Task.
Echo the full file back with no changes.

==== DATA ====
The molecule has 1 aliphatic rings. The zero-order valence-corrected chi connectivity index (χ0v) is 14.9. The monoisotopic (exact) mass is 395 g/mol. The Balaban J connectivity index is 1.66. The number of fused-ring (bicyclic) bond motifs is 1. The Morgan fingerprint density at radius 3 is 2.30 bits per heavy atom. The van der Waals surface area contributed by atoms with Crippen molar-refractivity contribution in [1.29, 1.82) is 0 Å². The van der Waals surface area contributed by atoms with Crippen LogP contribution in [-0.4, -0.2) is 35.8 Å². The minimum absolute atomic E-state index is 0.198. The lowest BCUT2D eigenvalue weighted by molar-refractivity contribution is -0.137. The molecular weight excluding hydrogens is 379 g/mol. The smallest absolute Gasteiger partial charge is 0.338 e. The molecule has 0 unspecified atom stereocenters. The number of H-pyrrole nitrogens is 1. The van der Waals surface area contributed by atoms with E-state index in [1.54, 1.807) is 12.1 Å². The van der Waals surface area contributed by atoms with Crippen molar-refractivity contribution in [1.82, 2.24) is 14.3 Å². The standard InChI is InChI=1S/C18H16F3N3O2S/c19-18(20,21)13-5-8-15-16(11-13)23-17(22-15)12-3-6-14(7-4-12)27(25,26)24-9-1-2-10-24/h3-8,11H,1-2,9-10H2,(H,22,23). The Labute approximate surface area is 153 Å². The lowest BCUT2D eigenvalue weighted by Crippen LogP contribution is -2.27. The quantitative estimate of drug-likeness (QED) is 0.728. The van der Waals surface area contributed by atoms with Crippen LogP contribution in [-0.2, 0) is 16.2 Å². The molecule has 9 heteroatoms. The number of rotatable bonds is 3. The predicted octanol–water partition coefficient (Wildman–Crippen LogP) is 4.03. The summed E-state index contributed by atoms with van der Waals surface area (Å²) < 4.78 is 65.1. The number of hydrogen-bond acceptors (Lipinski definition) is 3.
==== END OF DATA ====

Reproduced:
The molecule has 1 aliphatic rings. The zero-order valence-corrected chi connectivity index (χ0v) is 14.9. The monoisotopic (exact) mass is 395 g/mol. The Balaban J connectivity index is 1.66. The number of fused-ring (bicyclic) bond motifs is 1. The Morgan fingerprint density at radius 3 is 2.30 bits per heavy atom. The van der Waals surface area contributed by atoms with Crippen molar-refractivity contribution in [1.29, 1.82) is 0 Å². The van der Waals surface area contributed by atoms with Crippen LogP contribution in [-0.4, -0.2) is 35.8 Å². The minimum absolute atomic E-state index is 0.198. The lowest BCUT2D eigenvalue weighted by molar-refractivity contribution is -0.137. The molecular weight excluding hydrogens is 379 g/mol. The smallest absolute Gasteiger partial charge is 0.338 e. The molecule has 0 unspecified atom stereocenters. The number of H-pyrrole nitrogens is 1. The van der Waals surface area contributed by atoms with E-state index in [1.54, 1.807) is 12.1 Å². The van der Waals surface area contributed by atoms with Crippen molar-refractivity contribution in [1.82, 2.24) is 14.3 Å². The standard InChI is InChI=1S/C18H16F3N3O2S/c19-18(20,21)13-5-8-15-16(11-13)23-17(22-15)12-3-6-14(7-4-12)27(25,26)24-9-1-2-10-24/h3-8,11H,1-2,9-10H2,(H,22,23). The Labute approximate surface area is 153 Å². The lowest BCUT2D eigenvalue weighted by Crippen LogP contribution is -2.27. The quantitative estimate of drug-likeness (QED) is 0.728. The van der Waals surface area contributed by atoms with Crippen LogP contribution in [-0.2, 0) is 16.2 Å². The molecule has 9 heteroatoms. The number of rotatable bonds is 3. The predicted octanol–water partition coefficient (Wildman–Crippen LogP) is 4.03. The summed E-state index contributed by atoms with van der Waals surface area (Å²) < 4.78 is 65.1. The number of hydrogen-bond acceptors (Lipinski definition) is 3.